Until January 1972 the model range for the Saab 99 was pretty much the same as the year before. The only notable difference was that the 1.7 liter engine was absent. All 99s now came with the 1.85 liter engine developing either 88 or 97 hp. (The output had been slightly increased.) The most popular colors for the year were Verona Green and Amber Yellow, both new. Not that popular was Burgundy Red which soon had to make way for the previous year's dark green. Missing from the line up were Silver Mink and Savanna Beige.
When the 1972 Saabs were presented with impact absorbing bumpers and electrically heated driver's seat as the big news, there were still only two models - a two door and a four door sedan. Six months later there were three. By that time Saab 99 EMS had made its debut, positioned as a sporty luxury equipped 99 - a step above the standard models.
In May of 1972 the Saab-Scania Automotive Division was split into the Saab Car Division and the Scania Division. The passenger car division moved its headquarters to Nykoping. But this did not mean that all Saab car activity left the city of Sodertalje. A new factory had just been completed within the Scania facilities for the Saab 99 engine, which thus had moved from England to Sweden. In Sodertalje the majority of all research and development on Saab car engines is also conducted. The Sodertalje-built engine made its debut in the EMS, where with electronically controlled fuel injection it developed 110 hp.
The letter combination EMS originally stood for Electronic-Manual-Special and was the badge for the sporty, luxury equipped 99 that appeared in early 1972 - a two-door model with manual transmission. Among special features were alloy wheels with wide rims; steel belted tires; metallic paint; black grill; leather covered steering wheel; tachometer - and the new Swedish built 1,985 cc engine developing 110 hp.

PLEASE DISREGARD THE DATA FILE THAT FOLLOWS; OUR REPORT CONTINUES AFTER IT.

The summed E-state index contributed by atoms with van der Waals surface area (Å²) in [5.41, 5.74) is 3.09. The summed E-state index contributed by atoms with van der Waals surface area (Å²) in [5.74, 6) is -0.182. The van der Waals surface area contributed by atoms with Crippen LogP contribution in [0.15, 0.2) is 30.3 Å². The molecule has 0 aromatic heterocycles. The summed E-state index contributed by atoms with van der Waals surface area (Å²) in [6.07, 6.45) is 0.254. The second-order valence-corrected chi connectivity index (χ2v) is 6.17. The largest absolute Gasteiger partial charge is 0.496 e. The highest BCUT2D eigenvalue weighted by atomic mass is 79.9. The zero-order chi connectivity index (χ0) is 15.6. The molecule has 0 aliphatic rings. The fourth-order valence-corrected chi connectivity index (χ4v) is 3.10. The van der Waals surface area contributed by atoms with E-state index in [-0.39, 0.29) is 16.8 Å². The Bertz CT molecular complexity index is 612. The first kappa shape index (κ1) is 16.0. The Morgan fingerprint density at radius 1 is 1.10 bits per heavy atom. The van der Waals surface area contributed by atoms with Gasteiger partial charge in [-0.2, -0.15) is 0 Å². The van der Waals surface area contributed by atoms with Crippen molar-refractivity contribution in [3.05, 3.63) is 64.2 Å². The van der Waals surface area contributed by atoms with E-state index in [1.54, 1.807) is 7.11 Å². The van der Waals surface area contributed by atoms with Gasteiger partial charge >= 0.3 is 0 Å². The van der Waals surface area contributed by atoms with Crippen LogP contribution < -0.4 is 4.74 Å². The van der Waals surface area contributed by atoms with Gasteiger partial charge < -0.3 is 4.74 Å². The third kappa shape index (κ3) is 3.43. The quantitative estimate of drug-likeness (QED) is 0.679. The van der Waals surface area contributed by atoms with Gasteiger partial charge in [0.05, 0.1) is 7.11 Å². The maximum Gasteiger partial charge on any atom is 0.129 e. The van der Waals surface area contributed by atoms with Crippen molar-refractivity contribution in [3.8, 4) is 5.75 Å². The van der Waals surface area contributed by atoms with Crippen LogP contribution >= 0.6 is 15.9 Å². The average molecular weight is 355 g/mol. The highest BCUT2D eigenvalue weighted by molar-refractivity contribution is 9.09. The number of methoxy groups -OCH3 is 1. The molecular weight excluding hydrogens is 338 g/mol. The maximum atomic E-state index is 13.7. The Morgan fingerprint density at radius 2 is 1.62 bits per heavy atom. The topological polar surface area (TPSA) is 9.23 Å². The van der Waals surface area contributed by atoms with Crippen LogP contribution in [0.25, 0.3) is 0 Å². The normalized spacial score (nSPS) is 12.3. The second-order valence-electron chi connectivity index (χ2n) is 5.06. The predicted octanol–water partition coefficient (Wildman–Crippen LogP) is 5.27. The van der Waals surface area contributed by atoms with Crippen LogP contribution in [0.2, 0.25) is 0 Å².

The engine design was similar to the English unit, but the new powerplant was nearly an entirely new construction.
The Swedish magazine Teknikens Varld named Saab 99 its Car of the Year in 1972. In the jury's commendation it was started: "The nomination off Saab 99 is a reward for details, details that put the car in a class by itself in the market place. An already good Swedish car has become even better - proof of what can be done if one is willing to try. "Among details cited were the impact absorbing bumpers with their cellular "memory" blocks of plastic. Slow speed impacts, up to 5 mph, would not damage car, or bumpers.
A cut-away of the new bumper. The cell blocks absorb energy through deformation and then return to their original shape.
1972 Saab 99 in an X-ray view.
The 1972 Sonett could be recognized by its new grill, with a theme that was later incorporated into the 99. The rear panel was painted black, while the rest of the body carried light and bold colors. The wheels were wider and made of aluminium alloy. In 1972, 2,080 Sonetts were built.
Saab 97 - i.e. Sonett III - was given a new grill and aluminium alloy wheels for 1972. For 95 and 96 models the model year brought few changes. The most important was that the driver's seat was electrically heated, a Saab innovation that also came on the 1972 Saab 99 models. Beyond that the wheels had new design (to protect against dirt on the brakes); the bumper guards were made of black rubber; door locks had been improved; and the color and upholstery program had been revised.
To sit on a cold surface can be both uncomfortable and unhealthy. A thoroughly chilled car seat feels cold for quite some time after you sit down in it - unless it can heat itself. A much noted innovation on the 1972 Saabs was the electrically heated driver's seat.
Saab 95 and 96: Well tested and steadily improved over the years. Among 1972 innovations were the black rubber bumper guards and new design steel rims.